Home > All, Conversations, Philosophy, Religion, Science, Skepticism > Does God Go Poop? [An Analysis Of Infinite Regression]

Does God Go Poop? [An Analysis Of Infinite Regression]

This is great. I have to say that I’m pretty excited to write this entry. I’d recently had a debate with a guy named “Bret” on a previous entry. A Creationist debate… you know how those go. Bad logic and avoidance of the issue, etc.

The Debate

You’ve all heard the argument before, the thing about a tornado making a 747 jet in a junkyard. That randomness can’t create life the way it is now. More specifically, the odds are against it happening. Yeah, this guy went there. He said the odds are against it. More specifically…

…the randomness of the universes and our existence is so great , 10,000,000,000 to the 24th, that is virtually impossible.

First of all, what do odds have to do with something that’s already happened? Bret’s not making a prediction. He’s using odds as some sort of device to deny the current state of science. My basic conclusion was…

As a final comment on this debate, as I’ve said before, odds are an estimate… a guess.

Probability cannot be used as proof of a claim – or against a claim for that matter.

If you want to say that our Universe only had a certain probability of coming into existence by natural means, that’s great. BUT, you cannot use those odds as proof against the Universe coming into existence by those means.

That would require actual evidence. And, sufficed to say, the evidence points toward a natural “popping into of existence.”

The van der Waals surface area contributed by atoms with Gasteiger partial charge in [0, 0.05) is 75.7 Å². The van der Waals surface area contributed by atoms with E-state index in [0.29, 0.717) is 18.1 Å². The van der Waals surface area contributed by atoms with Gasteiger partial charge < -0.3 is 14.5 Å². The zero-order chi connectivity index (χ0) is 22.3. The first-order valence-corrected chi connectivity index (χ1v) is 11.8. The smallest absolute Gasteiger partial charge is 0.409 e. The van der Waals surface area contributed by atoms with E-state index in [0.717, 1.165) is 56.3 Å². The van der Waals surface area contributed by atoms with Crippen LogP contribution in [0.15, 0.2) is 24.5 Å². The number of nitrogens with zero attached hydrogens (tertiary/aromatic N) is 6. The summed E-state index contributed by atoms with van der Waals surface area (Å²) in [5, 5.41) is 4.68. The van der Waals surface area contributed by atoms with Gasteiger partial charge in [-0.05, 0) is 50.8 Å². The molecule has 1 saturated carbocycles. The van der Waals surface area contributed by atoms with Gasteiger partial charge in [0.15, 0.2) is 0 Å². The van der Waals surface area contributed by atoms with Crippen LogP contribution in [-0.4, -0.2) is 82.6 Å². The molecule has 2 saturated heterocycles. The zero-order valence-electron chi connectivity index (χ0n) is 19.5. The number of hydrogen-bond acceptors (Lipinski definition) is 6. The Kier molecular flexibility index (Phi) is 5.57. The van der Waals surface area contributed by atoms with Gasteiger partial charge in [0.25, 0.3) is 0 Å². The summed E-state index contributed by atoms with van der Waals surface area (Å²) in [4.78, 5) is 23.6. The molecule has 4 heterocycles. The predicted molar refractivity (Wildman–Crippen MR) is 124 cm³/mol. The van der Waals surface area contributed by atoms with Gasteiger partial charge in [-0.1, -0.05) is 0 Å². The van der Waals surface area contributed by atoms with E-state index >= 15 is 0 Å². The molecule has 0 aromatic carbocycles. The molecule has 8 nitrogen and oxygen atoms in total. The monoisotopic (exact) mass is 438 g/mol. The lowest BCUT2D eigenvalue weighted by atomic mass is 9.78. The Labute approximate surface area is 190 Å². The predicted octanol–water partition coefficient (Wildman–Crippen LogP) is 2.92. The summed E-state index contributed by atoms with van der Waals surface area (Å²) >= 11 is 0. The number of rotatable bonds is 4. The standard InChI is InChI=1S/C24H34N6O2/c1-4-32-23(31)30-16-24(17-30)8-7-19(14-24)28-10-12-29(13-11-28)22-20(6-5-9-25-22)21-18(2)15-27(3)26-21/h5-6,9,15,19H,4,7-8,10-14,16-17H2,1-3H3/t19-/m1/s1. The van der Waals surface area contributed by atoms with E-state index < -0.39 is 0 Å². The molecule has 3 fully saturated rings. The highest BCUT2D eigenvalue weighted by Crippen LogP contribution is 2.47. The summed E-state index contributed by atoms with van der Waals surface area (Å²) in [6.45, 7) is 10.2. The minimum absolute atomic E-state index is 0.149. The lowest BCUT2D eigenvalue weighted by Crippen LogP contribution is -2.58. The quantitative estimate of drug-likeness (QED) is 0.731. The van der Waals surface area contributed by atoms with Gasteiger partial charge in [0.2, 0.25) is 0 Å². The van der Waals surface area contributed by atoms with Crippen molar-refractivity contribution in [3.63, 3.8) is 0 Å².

You’ve not offered any evidence. Only “odds.” That proves nothing.

The Analysis

Odds are not proof. They signify probability. But, that’s pretty useless when the event has already occurred. Beyond that point, it simply becomes a denial mechanism (the logical fallacy of post hoc reasoning). A way to provide intellectual cover for those who want to believe in an invisible man (God).

Now, while I’m sure Bret believes this is a valid argument, at the heart of what he’s saying is really just bad logic. The odds argument really stems from a combination of two arguments. Irreducible complexity and infinite regression.

Bret is basically saying that the Universe is too complex to have just “popped into existence.” Therefore, there must be a first cause, which I’m assuming he believes is God.

Matter couldn’t have popped into existence because it needed a jump-start from God.

And we all say… “Who made God?”

If Bret answers with, “No one made God. He just always was,” then he is being inconsistent. He claims that, logically, matter is too complex to have just “popped into existence.” Yet, a God with the ability to create matter can easily pop into existence. You can’t have it both ways.

Does God Go Poop?

Let’s start addressing this with a more simple question. Does God go poop?

A strange question, you say? I think not. Let us look at what exactly Bret (or any believer in God, for that matter) claims.

For God to “pop into existence,” he has to have certain traits which identify Him as “God.”

First, He has to have a likeness. An appearance. We read in the Bible that God made man in His likeness. So we can assume that God looks a lot like humans. That’s first off.

He has to have magical powers. This involves, I’m assuming, large amounts of some sort of energy. This is the important part. He’s not God if He can’t do magic spells.

He has to be invisible. I’m sure that takes copious amounts of energy to maintain that state of affairs.

And then, if God goes poop, He would require a digestive system and an asshole where He could dispense large amounts of Holy Shit into his toilet… this isn’t even taking into account the food that God would have to eat before Holy Shitting.

Conclusion